It was so decreed, the newspaper said, by unidentified officials from the Bush administration. Anonymous "Internet security specialists" were alleged to have implicated the clever "Red Crack" in cyberwars between the U.S. and the Chinee.

Close upon its heels, MSNBC added even more pages to the already thick book of nauseatingly unimaginative and repetitive text on the subject. Perceptively entitled "the U.S.-China Information War," it contained all the hackneyed usages, packaged as eye-opening revelations, common to the brand of literature.

For MSNBC's "U.S.-China Information War" you had your anonymous sources of alleged gravitas ("senior government and military officials"), your claims of plans to strike at electronic Mammon ("30 high-ranking [Chinese military] experts called for the development of weapons that can throw the financial systems and army command systems of the 'hegemonists', i.e., America into chaos") and the always trusty saw that computer viruses will be unleashed ("China appears interested in researching methods to insert computer viruses into foreign networks...")

It produced the silly expert, in this case Army analyst Tim Thomas, mildly infamous on for a Nineties article in Parameters magazine that crazily spoke of a Russian virus -- named 666 -- that could cause heart arrhythmia and nuclear missile silo operators said to be in training to resist telepathic attack by malicious computer program! (In the MSNBC report, the Russian 666 virus was no longer the object of interest. Now it was possibly Chinee network-striking "shock brigades.")

The story closed with a routine brag on the utter supremacy of U.S. cyberwar might, supplied by another pro forma anonymous source. "A high-ranking U.S. intelligence official says, U.S. info-war capabilities far outstrip those of China or any other potential adversary."

If that is not sufficient to tickle your funny-bone, consider the following excerpts from 1999, on Chinee cyberwarriors threatening US interests.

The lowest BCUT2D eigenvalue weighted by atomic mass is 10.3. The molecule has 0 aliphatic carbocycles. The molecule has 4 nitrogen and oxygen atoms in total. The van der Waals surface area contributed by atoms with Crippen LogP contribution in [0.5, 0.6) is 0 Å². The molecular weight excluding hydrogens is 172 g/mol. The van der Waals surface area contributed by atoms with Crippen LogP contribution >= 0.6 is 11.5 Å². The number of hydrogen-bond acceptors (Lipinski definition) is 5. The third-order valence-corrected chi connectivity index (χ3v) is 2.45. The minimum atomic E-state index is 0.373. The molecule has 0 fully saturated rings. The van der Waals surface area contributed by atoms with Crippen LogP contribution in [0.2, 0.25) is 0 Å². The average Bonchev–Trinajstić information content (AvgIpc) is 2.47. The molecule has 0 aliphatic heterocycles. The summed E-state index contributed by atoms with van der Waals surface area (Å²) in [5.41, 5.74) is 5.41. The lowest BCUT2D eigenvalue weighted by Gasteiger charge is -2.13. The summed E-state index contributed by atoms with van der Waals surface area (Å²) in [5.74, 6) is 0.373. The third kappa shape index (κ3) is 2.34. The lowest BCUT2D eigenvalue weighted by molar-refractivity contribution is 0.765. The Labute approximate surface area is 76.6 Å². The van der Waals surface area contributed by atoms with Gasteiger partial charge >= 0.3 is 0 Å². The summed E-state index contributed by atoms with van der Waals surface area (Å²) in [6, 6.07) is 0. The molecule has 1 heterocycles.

November 18, 1999: "Internet Warfare Concerns Admiral" was the title of an article by Bill Gertz of the Washington Times.

"The Pentagon's top intelligence official said yesterday that China's announced plans to conduct 'Internet warfare' poses a future threat to U.S. military dominance on the battlefield."

"We are clearly interested and concerned about this whole idea of information attack," said Vice Adm. Thomas Wilson, director of the Defense Intelligence Agency (DIA), to Gertz for the Times.

Richard Allen, national security advisor during the Reagan administration, [was]produced as an expert on cyberspace and information warfare.

"Richard Allen . . . said the Chinese could inflict strategic damage from military-backed information warfare attacks."

"Mr. Allen said the recent computer attacks on the Pentagon by an Israeli hacker and two teen-agers in California would pale in comparison to a Chinese military computer strike."

"This is something about which we ought to be mightily alarmed," said Allen to the Washington Times.

A day earlier, Gertz had run with a story entitled "China Plots Winning Role in Cyberspace."

"It is essential to have an all-conquering offensive technology and to develop software and technology for Net offensives so as to be able to launch attacks and countermeasures on the Net, including information-paralyzing software, information-blocking software, and information-deception software," Gertz quoted a Chinese military publication as stating. Gertz neglected to mention that US Department of Defense printed and prints similar tripe fairly regularly -- and has done so for well over a decade.

Pentagon "anonymoids" showed up on schedule: "A senior Pentagon official said he was notified about the article, which has raised concerns among defense officials who see China's information warfare capabilities as a potential threat to U.S. civilian infrastructures . . ."

An "expert," "William Triplett, co-author of a book on the PLA," said: "All of this offensive-warfare talk, when China is not threatened by anyone, shows that the dragon is at the point where it doesn't have to hide its claws."

Then the scary hypothetical scenario of catastrophe was produced.

According to Triplett, "China could launch a devastating computer-run sabotage operation by attacking U.S. oil refineries, many of which are grouped closely together in areas of Texas, New Jersey and California."

"A [Chinese] computer attacker could penetrate the electronic 'gate' that controls refinery operations and cause fires or toxic chemical spills . . . "

An electronic Pearl Harbor primer on DD blog.